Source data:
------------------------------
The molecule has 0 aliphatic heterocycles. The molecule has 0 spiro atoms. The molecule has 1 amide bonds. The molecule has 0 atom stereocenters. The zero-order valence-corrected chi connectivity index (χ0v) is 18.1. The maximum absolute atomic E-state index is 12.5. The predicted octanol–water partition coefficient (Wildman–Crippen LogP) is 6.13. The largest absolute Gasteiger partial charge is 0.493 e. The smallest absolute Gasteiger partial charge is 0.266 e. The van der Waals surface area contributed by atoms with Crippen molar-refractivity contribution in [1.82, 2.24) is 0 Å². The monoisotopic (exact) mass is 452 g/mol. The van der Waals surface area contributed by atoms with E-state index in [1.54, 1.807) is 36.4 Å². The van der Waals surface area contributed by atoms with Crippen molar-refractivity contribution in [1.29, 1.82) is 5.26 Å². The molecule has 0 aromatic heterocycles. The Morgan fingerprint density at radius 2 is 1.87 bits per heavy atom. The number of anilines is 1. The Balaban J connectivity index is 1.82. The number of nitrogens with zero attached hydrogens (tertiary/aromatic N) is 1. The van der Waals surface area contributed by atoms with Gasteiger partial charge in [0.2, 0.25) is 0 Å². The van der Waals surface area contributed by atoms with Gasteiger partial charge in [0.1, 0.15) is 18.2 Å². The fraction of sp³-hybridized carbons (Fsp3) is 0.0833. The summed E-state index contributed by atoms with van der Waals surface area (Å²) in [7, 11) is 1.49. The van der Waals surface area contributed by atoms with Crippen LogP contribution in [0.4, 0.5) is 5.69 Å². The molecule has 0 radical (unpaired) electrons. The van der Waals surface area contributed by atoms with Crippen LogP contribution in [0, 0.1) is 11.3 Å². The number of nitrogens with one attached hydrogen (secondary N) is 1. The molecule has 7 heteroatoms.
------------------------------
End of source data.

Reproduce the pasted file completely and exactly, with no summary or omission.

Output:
The molecule has 0 aliphatic heterocycles. The molecule has 0 spiro atoms. The molecule has 1 amide bonds. The molecule has 0 atom stereocenters. The zero-order valence-corrected chi connectivity index (χ0v) is 18.1. The maximum absolute atomic E-state index is 12.5. The predicted octanol–water partition coefficient (Wildman–Crippen LogP) is 6.13. The largest absolute Gasteiger partial charge is 0.493 e. The smallest absolute Gasteiger partial charge is 0.266 e. The van der Waals surface area contributed by atoms with Crippen molar-refractivity contribution in [1.82, 2.24) is 0 Å². The monoisotopic (exact) mass is 452 g/mol. The van der Waals surface area contributed by atoms with E-state index in [1.54, 1.807) is 36.4 Å². The van der Waals surface area contributed by atoms with Crippen molar-refractivity contribution in [1.29, 1.82) is 5.26 Å². The molecule has 0 aromatic heterocycles. The Morgan fingerprint density at radius 2 is 1.87 bits per heavy atom. The number of anilines is 1. The Balaban J connectivity index is 1.82. The number of nitrogens with zero attached hydrogens (tertiary/aromatic N) is 1. The van der Waals surface area contributed by atoms with Gasteiger partial charge in [0.2, 0.25) is 0 Å². The van der Waals surface area contributed by atoms with Gasteiger partial charge in [0.1, 0.15) is 18.2 Å². The fraction of sp³-hybridized carbons (Fsp3) is 0.0833. The summed E-state index contributed by atoms with van der Waals surface area (Å²) in [7, 11) is 1.49. The van der Waals surface area contributed by atoms with Crippen LogP contribution in [0.4, 0.5) is 5.69 Å². The molecule has 0 radical (unpaired) electrons. The van der Waals surface area contributed by atoms with Crippen LogP contribution in [0, 0.1) is 11.3 Å². The number of nitrogens with one attached hydrogen (secondary N) is 1. The molecule has 7 heteroatoms.